Dr. Jose Luis Carreras gets excited when he talks about superposition, a powerful strategy that works like a precision missile against the cells of some cancers. Carreras, chief of the nuclear medicine department at Clinico San Carlos in Madrid, reports “amazing results” in some terminal patients. The doctor recalls the case of a 62-year-old German man who had extensive prostate cancer with bone metastases. After an experimental treatment with autopsy at the central clinic in Bad Berka (Germany), he appeared clean eight months later. He returned to work and exercise. Three and a half years later, she is still cancer-free, Carreras said in February at a scientific session at the Royal National Academy of Medicine in Madrid.
Teragnosis has been one of the champions of the largest annual conference dedicated to cancer in the world, and one of the American Society of Clinical Oncology (ASCO), online and expired on Tuesday. The term teragnosis is a combination of two words: treatment and diagnosis. Using the same molecule, disease can be diagnosed and treated. This strategy, used for decades against thyroid cancer, is now being used with promising results in other tumors, such as neuroendocrine carcinomas, especially prostate cancer, which is most common in men.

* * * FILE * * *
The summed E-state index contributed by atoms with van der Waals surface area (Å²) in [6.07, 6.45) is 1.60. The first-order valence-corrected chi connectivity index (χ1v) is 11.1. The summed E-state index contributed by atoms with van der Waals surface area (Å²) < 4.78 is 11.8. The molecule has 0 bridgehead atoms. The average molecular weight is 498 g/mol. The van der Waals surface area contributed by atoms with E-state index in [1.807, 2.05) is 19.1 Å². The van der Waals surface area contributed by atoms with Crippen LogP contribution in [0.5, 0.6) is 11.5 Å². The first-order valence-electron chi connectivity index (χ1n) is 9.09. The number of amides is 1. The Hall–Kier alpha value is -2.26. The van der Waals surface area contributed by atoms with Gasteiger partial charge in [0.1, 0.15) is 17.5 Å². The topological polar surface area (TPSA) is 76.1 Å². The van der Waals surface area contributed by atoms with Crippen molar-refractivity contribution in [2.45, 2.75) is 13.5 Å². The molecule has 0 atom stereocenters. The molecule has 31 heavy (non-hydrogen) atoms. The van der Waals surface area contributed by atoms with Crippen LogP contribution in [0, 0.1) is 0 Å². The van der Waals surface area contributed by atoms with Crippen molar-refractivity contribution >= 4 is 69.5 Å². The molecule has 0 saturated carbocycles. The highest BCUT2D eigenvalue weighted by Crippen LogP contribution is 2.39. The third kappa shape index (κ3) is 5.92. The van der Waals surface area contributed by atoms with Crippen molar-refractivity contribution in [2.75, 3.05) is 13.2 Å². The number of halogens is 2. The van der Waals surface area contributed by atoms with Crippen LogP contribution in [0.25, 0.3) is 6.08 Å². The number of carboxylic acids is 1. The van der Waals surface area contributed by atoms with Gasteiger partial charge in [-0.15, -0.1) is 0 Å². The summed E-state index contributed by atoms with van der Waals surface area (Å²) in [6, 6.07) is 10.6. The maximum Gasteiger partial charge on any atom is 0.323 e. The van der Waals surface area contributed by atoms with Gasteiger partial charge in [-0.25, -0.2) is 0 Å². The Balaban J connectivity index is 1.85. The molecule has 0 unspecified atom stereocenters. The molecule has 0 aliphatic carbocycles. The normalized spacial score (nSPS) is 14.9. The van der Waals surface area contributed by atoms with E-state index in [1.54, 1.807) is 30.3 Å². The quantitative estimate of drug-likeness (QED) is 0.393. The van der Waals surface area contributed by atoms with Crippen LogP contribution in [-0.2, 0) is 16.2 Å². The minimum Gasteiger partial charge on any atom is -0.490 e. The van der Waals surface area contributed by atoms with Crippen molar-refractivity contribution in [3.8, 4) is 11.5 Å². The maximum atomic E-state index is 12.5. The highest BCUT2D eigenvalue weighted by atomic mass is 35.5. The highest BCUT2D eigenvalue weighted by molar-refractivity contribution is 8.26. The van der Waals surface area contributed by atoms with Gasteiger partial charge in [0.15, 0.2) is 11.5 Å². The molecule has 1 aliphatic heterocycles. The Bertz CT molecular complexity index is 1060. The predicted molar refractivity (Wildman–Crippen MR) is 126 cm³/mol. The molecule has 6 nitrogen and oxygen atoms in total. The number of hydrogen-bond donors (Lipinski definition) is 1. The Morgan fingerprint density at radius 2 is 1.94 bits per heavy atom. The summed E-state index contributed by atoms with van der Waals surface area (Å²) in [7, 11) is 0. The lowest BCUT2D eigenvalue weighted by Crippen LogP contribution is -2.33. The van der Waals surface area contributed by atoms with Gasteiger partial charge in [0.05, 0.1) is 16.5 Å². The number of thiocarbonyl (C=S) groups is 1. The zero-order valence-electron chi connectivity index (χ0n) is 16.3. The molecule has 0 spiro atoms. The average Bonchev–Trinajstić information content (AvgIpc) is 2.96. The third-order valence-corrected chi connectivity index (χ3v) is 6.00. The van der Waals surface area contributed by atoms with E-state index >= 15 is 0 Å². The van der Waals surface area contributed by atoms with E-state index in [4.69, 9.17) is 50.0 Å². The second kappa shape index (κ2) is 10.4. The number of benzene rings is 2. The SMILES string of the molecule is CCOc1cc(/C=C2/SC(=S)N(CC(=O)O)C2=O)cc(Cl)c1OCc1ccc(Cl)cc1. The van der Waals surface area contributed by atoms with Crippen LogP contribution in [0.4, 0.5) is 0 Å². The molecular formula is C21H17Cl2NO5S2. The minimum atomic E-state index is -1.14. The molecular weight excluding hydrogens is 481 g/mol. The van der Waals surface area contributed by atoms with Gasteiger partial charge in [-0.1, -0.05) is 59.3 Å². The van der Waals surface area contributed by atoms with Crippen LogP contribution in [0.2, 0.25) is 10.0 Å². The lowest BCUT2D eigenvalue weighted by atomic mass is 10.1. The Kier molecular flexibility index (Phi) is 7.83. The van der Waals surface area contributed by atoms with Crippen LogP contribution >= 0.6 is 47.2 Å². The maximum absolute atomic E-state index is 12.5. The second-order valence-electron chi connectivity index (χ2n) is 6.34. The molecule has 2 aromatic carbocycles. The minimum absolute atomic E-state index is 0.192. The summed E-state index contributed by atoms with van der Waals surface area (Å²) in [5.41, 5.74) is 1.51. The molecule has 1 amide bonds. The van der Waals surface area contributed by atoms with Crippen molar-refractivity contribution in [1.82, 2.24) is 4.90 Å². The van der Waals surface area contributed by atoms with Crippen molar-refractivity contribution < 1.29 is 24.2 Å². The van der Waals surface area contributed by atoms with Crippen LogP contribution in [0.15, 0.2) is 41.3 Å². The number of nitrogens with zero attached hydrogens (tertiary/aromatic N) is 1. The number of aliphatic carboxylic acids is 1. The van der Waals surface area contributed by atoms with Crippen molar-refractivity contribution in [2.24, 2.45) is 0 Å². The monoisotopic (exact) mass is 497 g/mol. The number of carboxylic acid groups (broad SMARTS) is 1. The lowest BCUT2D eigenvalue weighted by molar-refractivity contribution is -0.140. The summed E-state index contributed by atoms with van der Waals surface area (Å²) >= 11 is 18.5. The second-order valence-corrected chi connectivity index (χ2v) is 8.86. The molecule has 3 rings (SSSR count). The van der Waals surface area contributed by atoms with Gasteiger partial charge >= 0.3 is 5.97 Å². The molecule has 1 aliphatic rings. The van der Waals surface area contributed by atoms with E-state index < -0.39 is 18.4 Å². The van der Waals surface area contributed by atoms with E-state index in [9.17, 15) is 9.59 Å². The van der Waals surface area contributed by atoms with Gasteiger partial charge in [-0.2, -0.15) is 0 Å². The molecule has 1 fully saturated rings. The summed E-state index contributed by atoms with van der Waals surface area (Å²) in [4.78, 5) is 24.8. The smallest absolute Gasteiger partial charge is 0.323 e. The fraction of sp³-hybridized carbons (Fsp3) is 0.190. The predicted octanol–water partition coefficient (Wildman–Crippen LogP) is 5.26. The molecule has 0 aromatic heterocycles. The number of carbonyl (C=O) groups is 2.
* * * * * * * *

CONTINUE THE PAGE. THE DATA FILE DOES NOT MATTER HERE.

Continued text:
Michael Morris, MD, of Memorial Sloan Kettering Cancer Center in New York, presented at the ASCO Conference the latest diagnostic findings against advanced prostate cancer. The technique consists of using a molecule highly affinity for PSMA, a protein normally found in large amounts in prostate cancer cells. To make a diagnosis, this PSMA-related molecule joins a radioactive chemical element, gallium-68, which glows in a positron emission tomography (PET) scan. For treatment, the same molecule joins with another chemical element, lutetium-177, which emits local radiation that kills cancer cells. It’s like shooting an arrow first with a flashlight and then another arrow with a small explosive charge.